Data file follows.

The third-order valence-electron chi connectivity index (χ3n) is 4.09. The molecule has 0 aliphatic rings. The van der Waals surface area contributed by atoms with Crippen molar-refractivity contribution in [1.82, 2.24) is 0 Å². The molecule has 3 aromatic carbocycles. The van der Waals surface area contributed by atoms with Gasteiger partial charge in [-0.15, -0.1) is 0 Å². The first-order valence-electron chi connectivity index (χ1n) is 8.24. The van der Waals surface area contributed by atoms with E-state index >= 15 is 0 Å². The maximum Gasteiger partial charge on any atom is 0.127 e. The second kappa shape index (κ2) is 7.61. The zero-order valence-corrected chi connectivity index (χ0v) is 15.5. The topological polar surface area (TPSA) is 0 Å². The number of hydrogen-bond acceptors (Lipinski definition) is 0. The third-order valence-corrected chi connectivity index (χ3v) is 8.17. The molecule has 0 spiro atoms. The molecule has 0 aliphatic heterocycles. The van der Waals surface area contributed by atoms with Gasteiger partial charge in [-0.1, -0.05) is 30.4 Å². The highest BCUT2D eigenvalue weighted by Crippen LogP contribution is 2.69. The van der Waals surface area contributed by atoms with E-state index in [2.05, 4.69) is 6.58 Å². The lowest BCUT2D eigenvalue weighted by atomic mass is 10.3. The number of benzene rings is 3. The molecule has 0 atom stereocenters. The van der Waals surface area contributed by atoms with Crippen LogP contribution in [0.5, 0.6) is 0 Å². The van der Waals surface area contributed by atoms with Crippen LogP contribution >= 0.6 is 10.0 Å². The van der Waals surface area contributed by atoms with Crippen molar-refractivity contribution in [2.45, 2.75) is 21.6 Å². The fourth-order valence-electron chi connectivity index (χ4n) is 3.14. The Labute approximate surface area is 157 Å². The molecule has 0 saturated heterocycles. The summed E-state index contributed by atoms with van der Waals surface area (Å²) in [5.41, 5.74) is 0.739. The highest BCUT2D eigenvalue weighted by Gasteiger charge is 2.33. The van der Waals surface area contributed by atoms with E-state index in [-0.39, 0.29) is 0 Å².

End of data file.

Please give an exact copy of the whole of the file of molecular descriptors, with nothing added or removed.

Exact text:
The third-order valence-electron chi connectivity index (χ3n) is 4.09. The molecule has 0 aliphatic rings. The van der Waals surface area contributed by atoms with Crippen molar-refractivity contribution in [1.82, 2.24) is 0 Å². The molecule has 3 aromatic carbocycles. The van der Waals surface area contributed by atoms with Gasteiger partial charge in [-0.15, -0.1) is 0 Å². The first-order valence-electron chi connectivity index (χ1n) is 8.24. The van der Waals surface area contributed by atoms with E-state index >= 15 is 0 Å². The maximum Gasteiger partial charge on any atom is 0.127 e. The second kappa shape index (κ2) is 7.61. The zero-order valence-corrected chi connectivity index (χ0v) is 15.5. The topological polar surface area (TPSA) is 0 Å². The number of hydrogen-bond acceptors (Lipinski definition) is 0. The third-order valence-corrected chi connectivity index (χ3v) is 8.17. The molecule has 0 spiro atoms. The molecule has 0 aliphatic heterocycles. The van der Waals surface area contributed by atoms with Gasteiger partial charge in [-0.1, -0.05) is 30.4 Å². The highest BCUT2D eigenvalue weighted by Crippen LogP contribution is 2.69. The van der Waals surface area contributed by atoms with E-state index in [2.05, 4.69) is 6.58 Å². The lowest BCUT2D eigenvalue weighted by atomic mass is 10.3. The number of benzene rings is 3. The molecule has 0 atom stereocenters. The van der Waals surface area contributed by atoms with Crippen LogP contribution in [0.5, 0.6) is 0 Å². The van der Waals surface area contributed by atoms with Crippen LogP contribution >= 0.6 is 10.0 Å². The van der Waals surface area contributed by atoms with Crippen molar-refractivity contribution in [2.45, 2.75) is 21.6 Å². The fourth-order valence-electron chi connectivity index (χ4n) is 3.14. The Labute approximate surface area is 157 Å². The molecule has 0 saturated heterocycles. The summed E-state index contributed by atoms with van der Waals surface area (Å²) in [5.41, 5.74) is 0.739. The highest BCUT2D eigenvalue weighted by Gasteiger charge is 2.33. The van der Waals surface area contributed by atoms with E-state index in [-0.39, 0.29) is 0 Å².